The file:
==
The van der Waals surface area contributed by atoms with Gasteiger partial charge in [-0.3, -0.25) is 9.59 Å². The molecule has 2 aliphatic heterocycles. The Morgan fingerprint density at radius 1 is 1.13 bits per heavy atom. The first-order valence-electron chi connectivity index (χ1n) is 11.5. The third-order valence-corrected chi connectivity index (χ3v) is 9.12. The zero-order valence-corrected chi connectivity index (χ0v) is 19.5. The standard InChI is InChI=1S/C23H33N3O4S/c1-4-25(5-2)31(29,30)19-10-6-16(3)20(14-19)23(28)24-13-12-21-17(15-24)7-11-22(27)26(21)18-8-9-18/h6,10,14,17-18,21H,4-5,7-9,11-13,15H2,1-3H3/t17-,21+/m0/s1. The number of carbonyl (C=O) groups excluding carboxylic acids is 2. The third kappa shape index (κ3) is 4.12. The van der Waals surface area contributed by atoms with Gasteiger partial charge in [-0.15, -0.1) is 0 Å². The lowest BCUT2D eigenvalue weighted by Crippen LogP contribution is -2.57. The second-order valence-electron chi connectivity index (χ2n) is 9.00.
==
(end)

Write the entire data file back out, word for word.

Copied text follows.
The van der Waals surface area contributed by atoms with Gasteiger partial charge in [-0.3, -0.25) is 9.59 Å². The molecule has 2 aliphatic heterocycles. The Morgan fingerprint density at radius 1 is 1.13 bits per heavy atom. The first-order valence-electron chi connectivity index (χ1n) is 11.5. The third-order valence-corrected chi connectivity index (χ3v) is 9.12. The zero-order valence-corrected chi connectivity index (χ0v) is 19.5. The standard InChI is InChI=1S/C23H33N3O4S/c1-4-25(5-2)31(29,30)19-10-6-16(3)20(14-19)23(28)24-13-12-21-17(15-24)7-11-22(27)26(21)18-8-9-18/h6,10,14,17-18,21H,4-5,7-9,11-13,15H2,1-3H3/t17-,21+/m0/s1. The number of carbonyl (C=O) groups excluding carboxylic acids is 2. The third kappa shape index (κ3) is 4.12. The van der Waals surface area contributed by atoms with Gasteiger partial charge in [-0.15, -0.1) is 0 Å². The lowest BCUT2D eigenvalue weighted by Crippen LogP contribution is -2.57. The second-order valence-electron chi connectivity index (χ2n) is 9.00.